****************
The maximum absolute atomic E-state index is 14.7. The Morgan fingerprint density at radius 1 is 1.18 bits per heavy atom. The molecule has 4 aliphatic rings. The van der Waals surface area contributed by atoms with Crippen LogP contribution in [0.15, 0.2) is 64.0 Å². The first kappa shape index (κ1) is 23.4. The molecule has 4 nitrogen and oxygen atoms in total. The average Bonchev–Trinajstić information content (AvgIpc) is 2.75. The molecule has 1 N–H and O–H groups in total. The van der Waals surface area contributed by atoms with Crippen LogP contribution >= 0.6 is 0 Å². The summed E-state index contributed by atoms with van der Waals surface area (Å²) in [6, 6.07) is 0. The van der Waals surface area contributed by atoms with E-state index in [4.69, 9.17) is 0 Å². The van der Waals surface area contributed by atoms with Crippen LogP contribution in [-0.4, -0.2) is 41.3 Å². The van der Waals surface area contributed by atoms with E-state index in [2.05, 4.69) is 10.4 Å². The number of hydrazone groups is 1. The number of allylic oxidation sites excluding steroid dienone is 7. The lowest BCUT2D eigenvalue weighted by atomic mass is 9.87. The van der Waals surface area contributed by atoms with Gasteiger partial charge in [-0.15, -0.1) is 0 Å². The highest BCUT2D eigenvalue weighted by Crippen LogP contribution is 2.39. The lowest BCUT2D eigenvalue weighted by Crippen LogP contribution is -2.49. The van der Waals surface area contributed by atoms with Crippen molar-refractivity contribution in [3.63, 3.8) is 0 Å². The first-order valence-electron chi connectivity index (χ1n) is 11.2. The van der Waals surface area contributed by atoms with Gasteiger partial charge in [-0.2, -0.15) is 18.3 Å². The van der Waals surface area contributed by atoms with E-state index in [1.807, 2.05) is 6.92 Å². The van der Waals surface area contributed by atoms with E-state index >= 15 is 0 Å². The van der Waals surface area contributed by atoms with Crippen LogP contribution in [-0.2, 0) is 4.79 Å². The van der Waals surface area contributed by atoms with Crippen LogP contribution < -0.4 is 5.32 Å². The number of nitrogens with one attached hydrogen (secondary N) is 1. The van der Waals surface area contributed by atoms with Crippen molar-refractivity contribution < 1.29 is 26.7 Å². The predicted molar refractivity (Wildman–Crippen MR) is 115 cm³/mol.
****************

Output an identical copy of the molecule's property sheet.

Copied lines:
The maximum absolute atomic E-state index is 14.7. The Morgan fingerprint density at radius 1 is 1.18 bits per heavy atom. The molecule has 4 aliphatic rings. The van der Waals surface area contributed by atoms with Crippen LogP contribution in [0.15, 0.2) is 64.0 Å². The first kappa shape index (κ1) is 23.4. The molecule has 4 nitrogen and oxygen atoms in total. The average Bonchev–Trinajstić information content (AvgIpc) is 2.75. The molecule has 1 N–H and O–H groups in total. The van der Waals surface area contributed by atoms with Crippen LogP contribution >= 0.6 is 0 Å². The summed E-state index contributed by atoms with van der Waals surface area (Å²) in [6, 6.07) is 0. The van der Waals surface area contributed by atoms with E-state index in [4.69, 9.17) is 0 Å². The van der Waals surface area contributed by atoms with Crippen LogP contribution in [-0.4, -0.2) is 41.3 Å². The van der Waals surface area contributed by atoms with E-state index in [2.05, 4.69) is 10.4 Å². The number of hydrazone groups is 1. The number of allylic oxidation sites excluding steroid dienone is 7. The lowest BCUT2D eigenvalue weighted by atomic mass is 9.87. The van der Waals surface area contributed by atoms with Gasteiger partial charge in [-0.15, -0.1) is 0 Å². The highest BCUT2D eigenvalue weighted by Crippen LogP contribution is 2.39. The lowest BCUT2D eigenvalue weighted by Crippen LogP contribution is -2.49. The van der Waals surface area contributed by atoms with Crippen molar-refractivity contribution in [3.63, 3.8) is 0 Å². The first-order valence-electron chi connectivity index (χ1n) is 11.2. The van der Waals surface area contributed by atoms with Gasteiger partial charge in [-0.2, -0.15) is 18.3 Å². The van der Waals surface area contributed by atoms with E-state index in [1.807, 2.05) is 6.92 Å². The van der Waals surface area contributed by atoms with E-state index >= 15 is 0 Å². The van der Waals surface area contributed by atoms with Crippen LogP contribution in [-0.2, 0) is 4.79 Å². The van der Waals surface area contributed by atoms with Crippen LogP contribution < -0.4 is 5.32 Å². The number of nitrogens with one attached hydrogen (secondary N) is 1. The van der Waals surface area contributed by atoms with Crippen molar-refractivity contribution < 1.29 is 26.7 Å². The predicted molar refractivity (Wildman–Crippen MR) is 115 cm³/mol.